The internet isn’t what it used to be.

Back in those heady early days, it promised an information superhighway up and down which all human knowledge would speed. The titans of tech exalted their algorithmic social creations as benefactors of humankind. But, courtesy of a noxious mix of the profit motive and the ever-present yetzer hara, the “move fast and break things” utopia appears to have moved fast — and broken us. Users of the “social” networks created to bring us closer together are experiencing increasing rates of isolation, with the depression that accompanies it. And the internet’s ability to connect us has too often become a cudgel for some to intimidate others, or simply to express hatred. Logging off and unplugging have never felt more necessary — but simply to cut ourselves off from modern technology and its many benefits seems untenable. Too many of us are too addicted to our screens to consider it seriously, anyway.

There is a different path. Begun in the days before the World Wide Web, it provides a redemptive model for the technology in our lives.

In 1989, a woman in rural Texas asked Chabad’s Rabbi Yosef Yitzchak Kazen to help her find a prayer book she could use — she was allergic to the ink used in most books. Kazen painstakingly began to digitize what became some of the first Jewish books on the internet, beginning by hand-typing a siddur and posting it to the FidoNet BBS. This pioneering labor of love to help one individual became, born in 1993 as one of the first 500 sites on the Web. Today, that work continues to grow, with a robust digital network and the dedication of thousands of Chabad-Lubavitch emissaries, men and women, around the world — in addition to many thousands more people who, inspired by the Rebbe, Rabbi Menachem Mendel Schneerson z”l, actively nurture positive human connection among the myriads online.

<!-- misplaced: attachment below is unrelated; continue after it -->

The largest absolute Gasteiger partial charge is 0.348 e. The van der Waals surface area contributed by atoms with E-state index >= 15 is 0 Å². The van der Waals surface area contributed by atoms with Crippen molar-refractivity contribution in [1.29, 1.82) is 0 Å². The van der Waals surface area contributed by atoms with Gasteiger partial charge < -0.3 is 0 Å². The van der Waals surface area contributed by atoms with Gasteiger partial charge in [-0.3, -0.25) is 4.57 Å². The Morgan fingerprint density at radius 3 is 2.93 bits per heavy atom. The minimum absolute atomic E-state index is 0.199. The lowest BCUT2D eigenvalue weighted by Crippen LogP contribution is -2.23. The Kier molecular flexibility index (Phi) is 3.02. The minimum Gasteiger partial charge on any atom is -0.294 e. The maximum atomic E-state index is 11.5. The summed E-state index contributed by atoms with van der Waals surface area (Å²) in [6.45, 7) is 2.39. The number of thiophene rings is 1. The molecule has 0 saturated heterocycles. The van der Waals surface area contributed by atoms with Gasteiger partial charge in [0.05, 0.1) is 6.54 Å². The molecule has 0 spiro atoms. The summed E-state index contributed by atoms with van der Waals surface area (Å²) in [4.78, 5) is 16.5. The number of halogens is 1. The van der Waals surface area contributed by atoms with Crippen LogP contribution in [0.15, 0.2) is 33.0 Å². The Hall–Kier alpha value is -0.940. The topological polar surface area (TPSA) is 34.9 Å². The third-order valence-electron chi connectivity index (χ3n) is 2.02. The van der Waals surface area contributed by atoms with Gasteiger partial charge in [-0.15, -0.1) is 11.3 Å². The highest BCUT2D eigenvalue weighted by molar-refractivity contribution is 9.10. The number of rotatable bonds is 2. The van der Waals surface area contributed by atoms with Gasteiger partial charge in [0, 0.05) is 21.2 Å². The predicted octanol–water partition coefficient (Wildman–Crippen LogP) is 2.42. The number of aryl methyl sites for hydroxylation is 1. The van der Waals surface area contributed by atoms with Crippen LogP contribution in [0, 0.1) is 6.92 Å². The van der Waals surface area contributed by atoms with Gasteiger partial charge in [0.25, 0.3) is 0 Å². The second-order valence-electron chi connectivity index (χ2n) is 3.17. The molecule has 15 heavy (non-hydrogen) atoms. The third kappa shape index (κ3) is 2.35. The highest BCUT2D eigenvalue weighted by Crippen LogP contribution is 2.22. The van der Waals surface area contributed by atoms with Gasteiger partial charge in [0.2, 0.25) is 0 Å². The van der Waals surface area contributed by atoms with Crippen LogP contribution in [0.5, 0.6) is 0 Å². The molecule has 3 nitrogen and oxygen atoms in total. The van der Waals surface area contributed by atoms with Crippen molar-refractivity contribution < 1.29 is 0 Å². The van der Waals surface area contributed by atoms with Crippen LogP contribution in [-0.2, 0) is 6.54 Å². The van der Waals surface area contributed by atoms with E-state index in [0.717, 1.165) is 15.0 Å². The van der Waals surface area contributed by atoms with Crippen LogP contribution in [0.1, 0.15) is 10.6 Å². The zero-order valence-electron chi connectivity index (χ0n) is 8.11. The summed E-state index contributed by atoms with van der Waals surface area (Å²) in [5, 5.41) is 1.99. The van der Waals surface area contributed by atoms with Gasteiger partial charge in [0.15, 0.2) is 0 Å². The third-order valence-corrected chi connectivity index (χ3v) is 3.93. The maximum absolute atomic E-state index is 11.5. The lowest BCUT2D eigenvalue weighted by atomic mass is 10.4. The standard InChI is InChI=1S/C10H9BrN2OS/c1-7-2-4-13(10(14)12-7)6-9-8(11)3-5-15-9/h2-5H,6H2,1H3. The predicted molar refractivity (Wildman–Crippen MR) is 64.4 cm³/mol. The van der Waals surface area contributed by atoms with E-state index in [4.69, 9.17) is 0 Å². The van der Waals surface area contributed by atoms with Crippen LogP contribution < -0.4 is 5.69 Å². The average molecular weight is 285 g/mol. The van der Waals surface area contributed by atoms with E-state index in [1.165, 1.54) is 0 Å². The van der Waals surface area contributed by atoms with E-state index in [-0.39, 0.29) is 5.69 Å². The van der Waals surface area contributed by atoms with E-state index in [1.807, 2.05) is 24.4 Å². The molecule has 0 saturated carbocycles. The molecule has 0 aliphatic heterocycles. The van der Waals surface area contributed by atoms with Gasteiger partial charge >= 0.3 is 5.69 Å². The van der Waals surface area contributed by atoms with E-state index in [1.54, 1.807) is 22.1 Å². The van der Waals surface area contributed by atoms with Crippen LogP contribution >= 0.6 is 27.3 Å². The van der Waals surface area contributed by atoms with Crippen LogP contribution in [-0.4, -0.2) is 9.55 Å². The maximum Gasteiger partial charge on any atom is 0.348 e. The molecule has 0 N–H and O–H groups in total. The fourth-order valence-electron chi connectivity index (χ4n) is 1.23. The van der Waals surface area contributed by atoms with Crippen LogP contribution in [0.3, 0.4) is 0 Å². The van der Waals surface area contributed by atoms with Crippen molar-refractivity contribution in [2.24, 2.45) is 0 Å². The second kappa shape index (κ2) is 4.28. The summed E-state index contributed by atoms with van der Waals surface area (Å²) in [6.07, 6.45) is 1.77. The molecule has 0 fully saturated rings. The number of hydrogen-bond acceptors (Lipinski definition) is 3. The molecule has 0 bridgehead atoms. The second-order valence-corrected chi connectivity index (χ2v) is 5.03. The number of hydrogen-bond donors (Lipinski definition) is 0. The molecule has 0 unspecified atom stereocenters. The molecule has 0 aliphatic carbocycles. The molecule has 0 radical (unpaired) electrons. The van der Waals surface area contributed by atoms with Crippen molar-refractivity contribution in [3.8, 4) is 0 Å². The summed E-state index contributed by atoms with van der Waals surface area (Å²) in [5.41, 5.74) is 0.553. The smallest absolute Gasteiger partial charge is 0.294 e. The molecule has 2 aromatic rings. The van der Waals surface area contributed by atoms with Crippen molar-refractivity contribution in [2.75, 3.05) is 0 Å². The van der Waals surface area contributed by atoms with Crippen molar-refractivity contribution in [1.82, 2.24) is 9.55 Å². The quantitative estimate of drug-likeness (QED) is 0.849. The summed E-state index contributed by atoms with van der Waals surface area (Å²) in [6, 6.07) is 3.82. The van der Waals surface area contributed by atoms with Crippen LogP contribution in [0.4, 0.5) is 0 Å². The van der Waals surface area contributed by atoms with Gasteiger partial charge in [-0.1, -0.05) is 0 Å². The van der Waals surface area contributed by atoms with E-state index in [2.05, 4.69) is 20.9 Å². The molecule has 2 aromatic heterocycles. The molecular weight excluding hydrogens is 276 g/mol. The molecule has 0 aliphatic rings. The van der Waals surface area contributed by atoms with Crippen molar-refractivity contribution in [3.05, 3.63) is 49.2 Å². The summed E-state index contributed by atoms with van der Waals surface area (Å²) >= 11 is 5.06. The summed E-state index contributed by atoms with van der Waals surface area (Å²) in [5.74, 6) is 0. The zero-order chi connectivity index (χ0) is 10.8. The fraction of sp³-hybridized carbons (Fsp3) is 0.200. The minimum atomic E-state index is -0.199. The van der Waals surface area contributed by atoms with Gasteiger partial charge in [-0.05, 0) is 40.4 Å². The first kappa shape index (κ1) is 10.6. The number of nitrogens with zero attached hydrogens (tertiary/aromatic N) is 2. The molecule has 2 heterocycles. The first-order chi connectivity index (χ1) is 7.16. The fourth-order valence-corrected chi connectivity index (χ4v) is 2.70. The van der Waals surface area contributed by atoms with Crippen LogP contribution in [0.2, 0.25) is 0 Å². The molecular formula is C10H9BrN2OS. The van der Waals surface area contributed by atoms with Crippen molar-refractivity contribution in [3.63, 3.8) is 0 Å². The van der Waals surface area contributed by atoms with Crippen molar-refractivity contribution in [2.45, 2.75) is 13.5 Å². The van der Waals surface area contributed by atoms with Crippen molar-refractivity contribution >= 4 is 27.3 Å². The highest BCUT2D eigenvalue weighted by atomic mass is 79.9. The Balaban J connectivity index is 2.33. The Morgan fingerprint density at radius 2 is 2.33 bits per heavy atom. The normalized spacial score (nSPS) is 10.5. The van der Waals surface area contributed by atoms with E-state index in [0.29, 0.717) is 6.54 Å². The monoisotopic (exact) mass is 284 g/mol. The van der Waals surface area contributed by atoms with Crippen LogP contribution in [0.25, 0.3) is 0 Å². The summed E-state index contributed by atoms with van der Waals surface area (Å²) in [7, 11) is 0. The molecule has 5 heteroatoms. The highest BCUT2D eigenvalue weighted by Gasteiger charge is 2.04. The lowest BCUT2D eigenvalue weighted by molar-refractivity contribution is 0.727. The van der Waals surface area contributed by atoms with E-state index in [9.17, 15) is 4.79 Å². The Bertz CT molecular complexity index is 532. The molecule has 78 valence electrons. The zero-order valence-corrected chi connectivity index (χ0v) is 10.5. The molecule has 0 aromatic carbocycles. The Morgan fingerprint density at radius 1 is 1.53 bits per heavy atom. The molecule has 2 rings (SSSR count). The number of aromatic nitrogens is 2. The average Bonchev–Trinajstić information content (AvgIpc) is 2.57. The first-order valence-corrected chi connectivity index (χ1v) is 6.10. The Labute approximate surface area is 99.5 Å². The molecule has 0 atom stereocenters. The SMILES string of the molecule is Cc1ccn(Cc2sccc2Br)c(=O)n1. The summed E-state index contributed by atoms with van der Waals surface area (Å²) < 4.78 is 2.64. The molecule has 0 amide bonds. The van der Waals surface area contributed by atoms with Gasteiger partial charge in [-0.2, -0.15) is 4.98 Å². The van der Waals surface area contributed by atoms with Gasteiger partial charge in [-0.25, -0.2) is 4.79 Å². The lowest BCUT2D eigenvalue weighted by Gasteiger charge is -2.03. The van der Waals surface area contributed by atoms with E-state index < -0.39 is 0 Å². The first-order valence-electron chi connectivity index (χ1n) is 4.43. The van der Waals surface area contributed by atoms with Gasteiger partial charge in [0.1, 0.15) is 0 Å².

Historically, Jews have used technology to share information. Some scholars believe that the printing of a 15th-century siddur predates Gutenberg’s Bible by some 35 years. The Rebbe took this idea further. Harnessing technology for holiness, he taught, is not simply a practical innovation — it is technology’s raison d’être.

The Rebbe didn’t consider this radical, but simply a modern application of an ancient Jewish teaching. Take gold, the eternal object of human lust and greed. “The world was not worthy to use gold,” the midrash declares. “So, why was it created? For the Tabernacle and the Holy Temple.”

Like those golden sanctums of divine revelation, technology and all its scientific underpinnings exist to help us experience divine ethics and wisdom so we may journey ever higher toward the sublime. Torah can and must be shared, broadcast to all corners of the world and to the farthest expanses of space. Moreover, the Rebbe taught that a central tenet of channeling innovation toward holiness is sharing more goodness and kindness, with more people, at a speed and scale never before possible. It’s up to each of us to reveal the potential of this golden gift by helping our fellow humans find serenity and discover meaning and purpose. It’s up to each of us to fortify and inspire them with the knowledge that they were entrusted by their Creator to perform a mission no one else can. This act of helping and empowering others is the ultimate sublime, redemptive holiness.